Smith Square

Smith Square
Smith Square Westminster.jpg
Early Georgian north side of the square with top of Victoria Tower of the Palace of Westminster beyond
Smith Square is located in City of Westminster
Smith Square
Smith Square (City of Westminster)
(local authority since 1965)
Type Garden square with concert hall dominating space
Length 275 ft (84 m)
Width 240 feet (73 m)
Area Westminster
Location London
Postal code W1
Nearest metro station Westminster tube station
Construction
Construction start c. 1726
Other
Status west end of the north side:
large building:
Grade I listed

Smith Square is a square in Westminster, London, 250 metres south-southwest of the Palace of Westminster. Most of its garden interior is filled by St John's, Smith Square, a Baroque surplus church, which has inside converted to a concert hall. Most adjoining buildings (thus sharing its address) are offices, with the focus on organisations lobbying or serving the government. In the mid-20th century, the square hosted the headquarters of the two largest parties of British politics, and it is now hosts much of the Department for Environment, Food and Rural Affairs and the Local Government Association. It has a pedestrian or mixed approach to the four sides and another approach to the north.

History[]

The square was named after the Smith family, on whose land it was developed in the early eighteenth century. Its building up was arranged by Sir James Smith around 1726. №s 1 to 9, forming the north side, survive from this phase.[1]

Buildings[]

Green plaque on the Lord North Street side of № 5

Sir John Smith, who was Conservative M.P. for Cities of London and Westminster from 1965 to 1970, lived at № 1. The campaigning journalist William Thomas Stead lived at № 5 from 1904 until his death on board the Titanic in 1912. Another famous resident was Rab Butler, the Conservative Deputy Prime Minister.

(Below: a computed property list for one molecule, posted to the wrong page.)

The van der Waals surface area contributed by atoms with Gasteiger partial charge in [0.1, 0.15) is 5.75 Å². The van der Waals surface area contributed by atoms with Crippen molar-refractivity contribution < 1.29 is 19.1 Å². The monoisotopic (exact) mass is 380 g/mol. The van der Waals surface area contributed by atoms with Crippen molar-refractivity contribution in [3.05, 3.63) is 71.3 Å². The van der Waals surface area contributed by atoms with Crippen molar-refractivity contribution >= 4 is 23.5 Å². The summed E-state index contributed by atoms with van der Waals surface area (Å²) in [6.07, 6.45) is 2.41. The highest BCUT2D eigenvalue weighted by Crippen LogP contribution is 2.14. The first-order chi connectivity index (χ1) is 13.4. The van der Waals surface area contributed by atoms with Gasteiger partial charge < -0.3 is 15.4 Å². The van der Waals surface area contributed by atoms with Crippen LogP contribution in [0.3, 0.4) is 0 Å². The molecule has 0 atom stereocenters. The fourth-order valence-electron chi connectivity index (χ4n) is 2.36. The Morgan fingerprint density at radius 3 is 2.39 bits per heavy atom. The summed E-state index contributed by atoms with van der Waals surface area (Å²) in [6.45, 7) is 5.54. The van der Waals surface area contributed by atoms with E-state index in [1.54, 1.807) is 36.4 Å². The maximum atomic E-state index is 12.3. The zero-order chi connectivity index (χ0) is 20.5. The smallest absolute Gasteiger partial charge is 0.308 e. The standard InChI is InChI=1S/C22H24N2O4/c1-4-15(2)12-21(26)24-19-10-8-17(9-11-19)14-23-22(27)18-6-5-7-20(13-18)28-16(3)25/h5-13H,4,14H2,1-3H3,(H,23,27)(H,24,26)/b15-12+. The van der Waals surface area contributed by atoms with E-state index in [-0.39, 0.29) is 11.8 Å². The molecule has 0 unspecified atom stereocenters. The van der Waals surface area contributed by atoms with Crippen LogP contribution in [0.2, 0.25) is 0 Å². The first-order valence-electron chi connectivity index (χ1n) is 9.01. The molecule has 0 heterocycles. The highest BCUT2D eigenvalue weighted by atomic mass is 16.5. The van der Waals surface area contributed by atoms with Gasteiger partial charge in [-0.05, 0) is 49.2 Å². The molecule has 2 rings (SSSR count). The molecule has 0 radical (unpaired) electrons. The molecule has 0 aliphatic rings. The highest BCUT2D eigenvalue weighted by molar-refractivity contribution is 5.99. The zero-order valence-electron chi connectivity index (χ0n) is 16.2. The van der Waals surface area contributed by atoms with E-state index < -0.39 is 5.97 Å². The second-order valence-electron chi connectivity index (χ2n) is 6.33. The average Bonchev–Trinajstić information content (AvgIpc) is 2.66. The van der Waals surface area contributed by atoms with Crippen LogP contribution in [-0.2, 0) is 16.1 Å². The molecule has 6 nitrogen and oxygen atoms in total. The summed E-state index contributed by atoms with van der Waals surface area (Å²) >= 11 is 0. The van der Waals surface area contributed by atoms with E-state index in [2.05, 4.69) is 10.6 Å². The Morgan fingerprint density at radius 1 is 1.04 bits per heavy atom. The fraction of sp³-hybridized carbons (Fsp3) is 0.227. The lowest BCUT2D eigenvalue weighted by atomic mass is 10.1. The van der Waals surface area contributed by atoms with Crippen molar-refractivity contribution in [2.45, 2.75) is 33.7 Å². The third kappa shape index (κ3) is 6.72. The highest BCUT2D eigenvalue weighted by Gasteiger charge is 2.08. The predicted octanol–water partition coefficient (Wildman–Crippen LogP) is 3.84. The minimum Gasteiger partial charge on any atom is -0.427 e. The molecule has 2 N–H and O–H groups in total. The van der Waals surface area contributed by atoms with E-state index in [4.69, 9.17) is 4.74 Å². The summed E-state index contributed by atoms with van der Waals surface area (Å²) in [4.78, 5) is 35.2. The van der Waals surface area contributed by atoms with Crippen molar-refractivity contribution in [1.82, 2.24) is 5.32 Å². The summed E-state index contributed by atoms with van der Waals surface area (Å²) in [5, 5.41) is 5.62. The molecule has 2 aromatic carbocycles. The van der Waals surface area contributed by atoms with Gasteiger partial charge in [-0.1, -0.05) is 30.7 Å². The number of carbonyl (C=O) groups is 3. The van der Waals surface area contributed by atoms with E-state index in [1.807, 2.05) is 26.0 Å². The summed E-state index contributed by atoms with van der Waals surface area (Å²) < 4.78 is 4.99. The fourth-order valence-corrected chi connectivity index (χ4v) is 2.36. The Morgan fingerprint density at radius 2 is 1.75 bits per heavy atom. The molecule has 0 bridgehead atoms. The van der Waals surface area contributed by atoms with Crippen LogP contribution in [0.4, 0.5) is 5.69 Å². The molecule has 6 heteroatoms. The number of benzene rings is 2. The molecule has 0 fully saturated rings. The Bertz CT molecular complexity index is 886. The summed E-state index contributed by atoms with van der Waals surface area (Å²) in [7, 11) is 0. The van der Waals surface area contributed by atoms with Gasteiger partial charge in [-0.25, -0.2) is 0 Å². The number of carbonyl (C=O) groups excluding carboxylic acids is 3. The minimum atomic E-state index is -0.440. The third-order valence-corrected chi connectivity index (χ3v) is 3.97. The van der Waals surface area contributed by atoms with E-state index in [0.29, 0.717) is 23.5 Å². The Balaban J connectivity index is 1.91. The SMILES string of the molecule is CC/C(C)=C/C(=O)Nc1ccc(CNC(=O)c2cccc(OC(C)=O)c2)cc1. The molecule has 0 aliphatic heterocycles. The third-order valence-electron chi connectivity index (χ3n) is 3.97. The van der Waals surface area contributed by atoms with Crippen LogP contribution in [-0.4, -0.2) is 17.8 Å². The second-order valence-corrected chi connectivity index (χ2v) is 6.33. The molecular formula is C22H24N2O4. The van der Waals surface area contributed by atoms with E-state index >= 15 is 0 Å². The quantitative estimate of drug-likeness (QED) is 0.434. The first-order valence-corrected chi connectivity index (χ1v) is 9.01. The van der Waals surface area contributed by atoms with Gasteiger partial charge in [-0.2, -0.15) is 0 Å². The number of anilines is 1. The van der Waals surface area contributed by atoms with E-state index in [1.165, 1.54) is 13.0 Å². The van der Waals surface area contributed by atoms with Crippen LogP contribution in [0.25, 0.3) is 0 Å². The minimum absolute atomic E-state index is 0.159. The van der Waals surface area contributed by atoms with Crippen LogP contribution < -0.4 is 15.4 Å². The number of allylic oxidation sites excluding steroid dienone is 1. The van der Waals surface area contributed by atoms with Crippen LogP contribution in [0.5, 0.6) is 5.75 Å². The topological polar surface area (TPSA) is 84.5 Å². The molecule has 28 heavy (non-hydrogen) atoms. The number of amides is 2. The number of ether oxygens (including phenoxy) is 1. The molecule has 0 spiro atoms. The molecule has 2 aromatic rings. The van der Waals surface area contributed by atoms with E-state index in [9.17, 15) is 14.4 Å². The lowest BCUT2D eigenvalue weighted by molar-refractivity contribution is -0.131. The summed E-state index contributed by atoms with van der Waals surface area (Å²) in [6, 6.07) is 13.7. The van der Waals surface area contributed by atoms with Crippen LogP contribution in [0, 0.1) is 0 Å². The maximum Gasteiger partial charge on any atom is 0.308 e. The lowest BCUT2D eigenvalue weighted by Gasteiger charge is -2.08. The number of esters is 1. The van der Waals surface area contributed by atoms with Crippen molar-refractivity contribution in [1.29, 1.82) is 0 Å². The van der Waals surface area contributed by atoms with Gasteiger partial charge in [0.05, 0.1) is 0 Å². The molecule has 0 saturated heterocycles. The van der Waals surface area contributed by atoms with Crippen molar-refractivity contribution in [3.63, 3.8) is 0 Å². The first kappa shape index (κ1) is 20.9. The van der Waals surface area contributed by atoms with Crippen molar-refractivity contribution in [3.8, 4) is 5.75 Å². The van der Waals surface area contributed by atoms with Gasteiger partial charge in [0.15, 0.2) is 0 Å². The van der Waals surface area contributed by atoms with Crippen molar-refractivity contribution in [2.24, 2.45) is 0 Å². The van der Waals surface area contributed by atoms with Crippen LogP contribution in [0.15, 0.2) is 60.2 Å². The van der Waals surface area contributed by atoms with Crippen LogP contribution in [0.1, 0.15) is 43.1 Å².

№ 17 - Nobel House - cross-corner block built in 1928, for newly-formed Imperial Chemical Industries (ICI). ICI leased it to the government in 1987, and it is currently headquarters for the Department for Environment, Food and Rural Affairs.

Sharing the western part of the south side is Transport House which from 1928 to 1980 head-quartered the Labour Party then the TGWU until the 1990s. It is now the headquarters of the Local Government Association and is known as Local Government House.

№s 32-34 served as Conservative Central Office, the Conservative Party's headquarters between 1958 and 2003.[2] It stood empty until 2007 when it was sold for £30.5m to Harcourt Developments who planned to redevelop it as flats before the 2008 cr crunch hit.[3] It is now "Europe House".

See also[]

References[]

  1. ^ "Westminster World Heritage Site Management Plan (Appendix)" (PDF). Greater London Authority. Archived from the original (PDF) on 12 November 2006.
  2. ^ Hencke, David (9 February 2007). "Conservative Party Sell Smith Square Headquarters". The Guardian. London. Retrieved 23 May 2010.
  3. ^ Hope, Christopher; Isaby, Jonathan (9 February 2007). "Final curtain on Smith Square – sold for £30m".

External links[]

Coordinates: 51°29′46″N 0°7′37″W / 51.49611°N 0.12694°W / 51.49611; -0.12694